• You have your own rights. On 1 June 1979 the United Nations unveiled a document called the Convention on the Rights of the Child, which lists various children’s rights. In South Africa we’ve got special documents protecting your rights. The constitution, African Charter and the United Nations Convention of the Child keep us informed on how to protect children under the age of 18.

Here are some of the rights and responsibilities in South Africa’s constitution:

Table 1
Your Rights Your Responsibilities
The right to be equal before the law. You should respect other people and accept that they are equal to you.
The right to life. You should not hurt someone or threaten their lives.
The right to freedom and security. You should not abuse your partner or your children in your home.
The right to privacy. Knock on someone’s door before entering.
The right to slavery or forced labour. Children are not allowed to go to work.
The right to freedom of assembly, demonstration, picket and petition. Don’t carry a gun or dangerous weapon in a protest march or demonstration.
The right to education. You should remain committed to learning.

Before attempting the next activity think about the following and how you can create an improvisation depicting one of these themes:

The right to choose life

  • It’s your right to say no to sex if you feel unsure or pressured to do it.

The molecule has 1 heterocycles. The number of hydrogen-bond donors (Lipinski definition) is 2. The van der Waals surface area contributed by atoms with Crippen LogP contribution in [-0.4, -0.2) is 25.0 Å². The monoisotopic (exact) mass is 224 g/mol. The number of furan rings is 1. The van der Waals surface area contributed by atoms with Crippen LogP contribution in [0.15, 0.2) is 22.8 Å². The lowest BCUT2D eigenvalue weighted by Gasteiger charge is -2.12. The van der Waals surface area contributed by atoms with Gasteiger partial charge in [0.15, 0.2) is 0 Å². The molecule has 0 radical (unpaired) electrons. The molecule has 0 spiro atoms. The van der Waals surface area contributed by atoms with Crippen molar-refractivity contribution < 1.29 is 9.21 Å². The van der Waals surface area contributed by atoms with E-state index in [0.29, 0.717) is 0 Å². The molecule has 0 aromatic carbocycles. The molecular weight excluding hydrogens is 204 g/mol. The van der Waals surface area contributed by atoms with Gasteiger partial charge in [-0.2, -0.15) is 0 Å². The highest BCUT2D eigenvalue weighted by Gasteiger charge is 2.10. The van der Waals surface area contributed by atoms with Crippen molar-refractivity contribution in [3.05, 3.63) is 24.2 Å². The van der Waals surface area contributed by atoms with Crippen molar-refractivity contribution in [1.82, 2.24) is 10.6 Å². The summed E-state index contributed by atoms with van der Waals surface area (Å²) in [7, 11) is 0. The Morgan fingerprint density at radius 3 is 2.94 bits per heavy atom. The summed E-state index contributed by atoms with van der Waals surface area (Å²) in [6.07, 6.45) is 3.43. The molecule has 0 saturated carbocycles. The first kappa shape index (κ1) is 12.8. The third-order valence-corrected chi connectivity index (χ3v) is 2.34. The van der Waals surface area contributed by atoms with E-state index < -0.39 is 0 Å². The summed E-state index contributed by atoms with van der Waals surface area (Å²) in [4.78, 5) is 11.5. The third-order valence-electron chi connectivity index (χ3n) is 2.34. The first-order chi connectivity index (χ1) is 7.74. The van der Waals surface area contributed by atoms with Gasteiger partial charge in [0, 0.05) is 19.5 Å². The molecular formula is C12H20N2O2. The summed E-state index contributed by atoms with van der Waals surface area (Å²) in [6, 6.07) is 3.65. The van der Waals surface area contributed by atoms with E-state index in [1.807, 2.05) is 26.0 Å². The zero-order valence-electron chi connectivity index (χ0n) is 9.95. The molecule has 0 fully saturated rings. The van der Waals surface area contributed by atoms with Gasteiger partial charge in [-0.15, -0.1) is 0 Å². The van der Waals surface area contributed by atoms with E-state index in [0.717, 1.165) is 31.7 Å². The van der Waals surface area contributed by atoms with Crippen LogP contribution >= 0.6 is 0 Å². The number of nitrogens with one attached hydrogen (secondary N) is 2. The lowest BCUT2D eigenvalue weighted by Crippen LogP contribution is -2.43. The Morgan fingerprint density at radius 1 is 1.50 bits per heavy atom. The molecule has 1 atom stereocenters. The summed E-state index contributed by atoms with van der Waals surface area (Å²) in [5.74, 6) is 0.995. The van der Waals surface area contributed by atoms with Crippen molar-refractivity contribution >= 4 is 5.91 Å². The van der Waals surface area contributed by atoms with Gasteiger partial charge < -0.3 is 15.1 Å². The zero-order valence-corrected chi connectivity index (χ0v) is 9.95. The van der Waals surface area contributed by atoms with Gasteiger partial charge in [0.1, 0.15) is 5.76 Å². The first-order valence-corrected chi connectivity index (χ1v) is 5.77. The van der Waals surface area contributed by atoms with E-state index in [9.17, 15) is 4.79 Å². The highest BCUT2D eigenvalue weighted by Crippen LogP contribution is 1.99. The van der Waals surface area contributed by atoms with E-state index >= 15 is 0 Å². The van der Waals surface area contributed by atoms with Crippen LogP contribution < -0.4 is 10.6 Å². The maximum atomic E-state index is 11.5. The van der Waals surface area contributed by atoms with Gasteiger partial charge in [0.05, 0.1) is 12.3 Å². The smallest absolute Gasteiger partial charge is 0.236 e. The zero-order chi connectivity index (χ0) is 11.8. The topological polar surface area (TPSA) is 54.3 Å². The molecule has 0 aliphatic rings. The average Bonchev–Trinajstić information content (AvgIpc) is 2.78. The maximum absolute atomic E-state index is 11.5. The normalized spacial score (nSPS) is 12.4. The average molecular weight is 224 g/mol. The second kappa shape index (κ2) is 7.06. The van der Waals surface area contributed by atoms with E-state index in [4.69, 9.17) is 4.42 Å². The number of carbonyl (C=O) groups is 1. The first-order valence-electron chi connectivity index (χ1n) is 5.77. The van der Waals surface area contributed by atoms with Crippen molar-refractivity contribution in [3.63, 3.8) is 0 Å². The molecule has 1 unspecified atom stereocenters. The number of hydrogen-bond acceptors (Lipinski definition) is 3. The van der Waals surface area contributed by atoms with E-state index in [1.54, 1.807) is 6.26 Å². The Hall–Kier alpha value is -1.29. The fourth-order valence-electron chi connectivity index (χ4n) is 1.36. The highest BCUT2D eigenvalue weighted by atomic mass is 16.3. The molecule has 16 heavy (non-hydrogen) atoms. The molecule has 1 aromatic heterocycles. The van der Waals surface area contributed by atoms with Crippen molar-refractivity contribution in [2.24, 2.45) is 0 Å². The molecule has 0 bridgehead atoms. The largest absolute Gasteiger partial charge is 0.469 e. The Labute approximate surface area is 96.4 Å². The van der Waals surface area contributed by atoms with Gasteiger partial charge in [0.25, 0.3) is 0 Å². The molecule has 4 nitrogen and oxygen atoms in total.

• No sex is the safest sex, so exercise your right to choose a life free of sexually transmitted infections, unwanted pregnancies and the killer HIV/Aids.

The right to move

  • Some children are so geared up to make others aware of their human rights that they’re getting involved in all kinds of cool projects

The right to speak

  • Why should your rights be protected?
  • What would you do if your rights were violated?

Let your mind go on the information you have just read and enjoy being creative with the following activity.

Be creative in the following exercise.

1. Selecting a scenario

  • Divide into groups of six to eight.
  • Choose a theme for your improvisational exercise from South Africa’s Constitution.
  • Discuss the themes you want to work with.
  • Decide upon characters you want to portray in your improvisation.
  • Keep the following in mind when planning your improvisation:
  • Is the scene outside or inside?
  • Where and what are the objects and/or furniture?
  • What is the immediate off-stage world?
  • Are there associations of freedom or restraint, fulfilment or deprivation?
  • What has just happened to the character?
  • Where has he just been?
  • How will the other characters potentially affect the achievement of his goal?